An enchondroma is a type of noncancerous bone tumor that begins in cartilage. Cartilage is the connective tissue from which most bones develop. Cartilage plays an important role in the growth process. There are many different types of cartilage in the body. An enchondroma most often affects the cartilage that lines the inside of the bones. It often affects the tiny long bones of the hands and feet. It may also affect other bones such as the thighbone (femur), upper arm bone (humerus), or one of the two lower leg bones (tibia).
An enchondroma may happen as one or several tumors. The health conditions that cause multiple tumors include:
Ollier disease. This is when multiple areas in the body grow the tumors.
Maffucci syndrome. This is a combination of multiple tumors and benign tumors made up of blood vessels (angiomas).
Enchondromas are the most common type of hand tumor. They may affect a person at any age but are most common in people ages 10 to 20. They affect men and women equally.
The exact cause of enchondroma is not known. However, it is thought to happen due to either of the following:
Overgrowth of the cartilage that lines the ends of the bones
Ongoing growth of original, embryonic cartilage
With an enchondroma, you may have no symptoms at all. The following are the most common symptoms of an enchondroma. However, each person may experience symptoms differently. Symptoms may include:
Hand pain, if the tumor is very large or if the affected bone has weakened and caused a hand fracture
Enlargement of the affected finger
Slow bone growth in the affected area
The symptoms of enchondroma may look like other medical problems. Always talk with your healthcare provider for a diagnosis.
Diagnosis is sometimes made during a routine physical exam or if the tumor leads to a fracture.
The healthcare provider will ask about your medical history and give you a physical exam. You may also have tests. These tests may include:
X-rays. This test uses invisible electromagnetic energy beams to make images of internal tissues, bones, and organs on film.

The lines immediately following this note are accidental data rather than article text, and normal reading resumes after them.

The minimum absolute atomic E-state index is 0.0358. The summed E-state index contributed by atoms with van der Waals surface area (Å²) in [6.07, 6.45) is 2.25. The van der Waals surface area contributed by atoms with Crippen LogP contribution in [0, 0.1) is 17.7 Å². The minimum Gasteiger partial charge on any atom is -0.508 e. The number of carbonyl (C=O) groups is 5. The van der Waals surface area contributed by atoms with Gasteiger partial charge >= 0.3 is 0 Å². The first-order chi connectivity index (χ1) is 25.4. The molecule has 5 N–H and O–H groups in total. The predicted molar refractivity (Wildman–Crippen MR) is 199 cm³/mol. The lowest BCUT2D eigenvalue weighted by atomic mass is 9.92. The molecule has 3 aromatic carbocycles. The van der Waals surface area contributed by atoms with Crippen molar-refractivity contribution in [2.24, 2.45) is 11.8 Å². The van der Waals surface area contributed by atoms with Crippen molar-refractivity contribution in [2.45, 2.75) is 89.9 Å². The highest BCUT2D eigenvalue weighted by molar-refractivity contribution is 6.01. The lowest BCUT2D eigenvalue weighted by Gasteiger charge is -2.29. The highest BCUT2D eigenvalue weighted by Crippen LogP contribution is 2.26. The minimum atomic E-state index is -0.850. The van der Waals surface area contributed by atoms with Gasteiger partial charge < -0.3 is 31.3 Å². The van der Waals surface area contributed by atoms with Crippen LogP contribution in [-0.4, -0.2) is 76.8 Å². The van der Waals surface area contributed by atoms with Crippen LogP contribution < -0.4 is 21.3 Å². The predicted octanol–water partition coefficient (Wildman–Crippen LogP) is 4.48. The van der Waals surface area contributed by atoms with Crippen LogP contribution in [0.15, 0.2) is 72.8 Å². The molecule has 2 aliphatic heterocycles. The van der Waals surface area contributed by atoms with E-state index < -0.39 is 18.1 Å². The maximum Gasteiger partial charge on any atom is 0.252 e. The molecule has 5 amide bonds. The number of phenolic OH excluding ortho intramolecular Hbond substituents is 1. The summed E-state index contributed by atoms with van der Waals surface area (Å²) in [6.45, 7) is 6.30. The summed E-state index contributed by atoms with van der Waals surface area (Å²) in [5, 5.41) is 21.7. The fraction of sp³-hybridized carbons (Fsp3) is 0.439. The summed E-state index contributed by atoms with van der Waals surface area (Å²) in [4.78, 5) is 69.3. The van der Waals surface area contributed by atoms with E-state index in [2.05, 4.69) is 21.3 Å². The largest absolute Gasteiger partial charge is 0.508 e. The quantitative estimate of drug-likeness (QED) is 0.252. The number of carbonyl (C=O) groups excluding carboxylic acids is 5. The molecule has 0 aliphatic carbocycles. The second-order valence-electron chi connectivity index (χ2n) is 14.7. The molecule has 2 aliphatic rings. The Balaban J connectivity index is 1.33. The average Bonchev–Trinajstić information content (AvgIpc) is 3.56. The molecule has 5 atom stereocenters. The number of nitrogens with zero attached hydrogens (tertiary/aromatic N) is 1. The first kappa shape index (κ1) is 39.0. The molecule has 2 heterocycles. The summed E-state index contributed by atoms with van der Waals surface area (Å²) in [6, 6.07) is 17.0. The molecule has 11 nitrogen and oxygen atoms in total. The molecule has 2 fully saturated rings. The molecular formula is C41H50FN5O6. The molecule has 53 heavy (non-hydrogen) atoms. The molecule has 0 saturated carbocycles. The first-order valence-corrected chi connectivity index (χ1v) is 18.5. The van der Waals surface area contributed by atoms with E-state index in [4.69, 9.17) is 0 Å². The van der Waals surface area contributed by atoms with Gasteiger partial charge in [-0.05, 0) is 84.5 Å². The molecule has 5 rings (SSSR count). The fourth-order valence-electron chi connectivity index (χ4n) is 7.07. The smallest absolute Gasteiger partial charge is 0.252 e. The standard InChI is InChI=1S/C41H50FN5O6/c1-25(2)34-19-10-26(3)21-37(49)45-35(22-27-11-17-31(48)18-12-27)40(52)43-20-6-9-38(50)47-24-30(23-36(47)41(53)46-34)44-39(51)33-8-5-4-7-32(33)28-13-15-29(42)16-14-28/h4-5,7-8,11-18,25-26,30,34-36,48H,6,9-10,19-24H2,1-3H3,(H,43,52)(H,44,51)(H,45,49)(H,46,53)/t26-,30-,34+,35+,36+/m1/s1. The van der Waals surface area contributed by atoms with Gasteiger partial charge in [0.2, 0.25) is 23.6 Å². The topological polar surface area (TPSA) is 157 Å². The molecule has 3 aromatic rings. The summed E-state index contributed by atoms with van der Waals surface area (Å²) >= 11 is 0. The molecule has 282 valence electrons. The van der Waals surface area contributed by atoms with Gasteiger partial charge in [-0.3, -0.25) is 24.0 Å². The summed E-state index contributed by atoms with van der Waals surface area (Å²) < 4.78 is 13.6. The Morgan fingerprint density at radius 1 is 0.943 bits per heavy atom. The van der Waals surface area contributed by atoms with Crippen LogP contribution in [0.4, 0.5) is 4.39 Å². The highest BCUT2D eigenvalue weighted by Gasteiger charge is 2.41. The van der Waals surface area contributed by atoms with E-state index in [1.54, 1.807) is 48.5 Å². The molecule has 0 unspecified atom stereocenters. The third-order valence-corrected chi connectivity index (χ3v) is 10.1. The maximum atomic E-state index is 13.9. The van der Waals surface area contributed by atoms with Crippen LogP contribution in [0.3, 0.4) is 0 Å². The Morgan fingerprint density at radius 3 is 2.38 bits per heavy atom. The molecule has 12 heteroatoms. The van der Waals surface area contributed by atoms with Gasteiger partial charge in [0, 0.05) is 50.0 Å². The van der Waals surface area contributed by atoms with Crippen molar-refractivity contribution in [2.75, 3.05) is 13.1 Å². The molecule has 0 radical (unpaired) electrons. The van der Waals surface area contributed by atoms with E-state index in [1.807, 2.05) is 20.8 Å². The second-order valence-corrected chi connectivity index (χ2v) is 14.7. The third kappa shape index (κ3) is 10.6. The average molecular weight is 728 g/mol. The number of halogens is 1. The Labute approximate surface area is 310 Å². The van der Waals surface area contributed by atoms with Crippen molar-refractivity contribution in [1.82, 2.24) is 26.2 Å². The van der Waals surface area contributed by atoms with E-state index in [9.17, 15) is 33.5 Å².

Radionuclide bone scans. This is a nuclear imaging test. It can show any degenerative or arthritic changes in the joints, find bone diseases and tumors, and find the cause of bone pain or inflammation. This test helps to rule out any infection or fractures.
MRI. This test uses large magnets, radio waves, and a computer to make detailed images of organs and structures in the body. This test is done to rule out any problems of the spinal cord and nerves.
CT scan. This is an imaging test that uses X-rays and a computer to make horizontal images of the body. A CT scan shows detailed images of any part of the body, including the bones, muscles, fat, and organs. CT scans are more detailed than general X-rays.
Treatment will depend on your symptoms, age, and general health. It will also depend on how severe the condition is.
Treatment may include:
Surgery. In some cases, surgery is done when bone weakening is present or fractures occur.
Bone grafting. This is a surgery where healthy bone is taken from another part of the body and transplanted into the affected area.
If there is no sign of bone weakening or growth of the tumor, your healthcare provider may simply keep close watch on your condition. However, follow-up with repeat X-rays may be needed. Some types of enchondromas can develop into cancerous bone tumors later. Careful follow-up with your healthcare provider is often recommended.
An enchondroma is a type of benign bone tumor that originates from cartilage. It is not cancerous. It most often affects the cartilage that lines the inside of the bones.
Enchondromas are the most common type of hand tumor.
The exact cause of enchondroma is not known.
It is most common between ages 10 and 20.
It affects women and men equally.
You may have no symptoms at all.
Diagnosis is sometimes made during a routine physical exam or if the presence of the tumor leads to a fracture.
Treatment may include surgery, bone grafting, or watchful waiting.
Tips to help you get the most from a visit to your healthcare provider:
Know the reason for your visit and what you want to happen.
Before your visit, write down questions you want answered.
Bring someone with you to help you ask questions and remember what your provider tells you.
At the visit, write down the name of a new diagnosis and any new medicines, treatments, or tests. Also write down any new instructions your provider gives you.
Know why a new medicine or treatment is prescribed and how it will help you. Also know what the side effects are.
Ask if your condition can be treated in other ways.
Know why a test or procedure is recommended and what the results could mean.
Know what to expect if you do not take the medicine or have the test or procedure.
If you have a follow-up appointment, write down the date, time, and purpose for that visit.
Know how you can contact your provider if you have questions.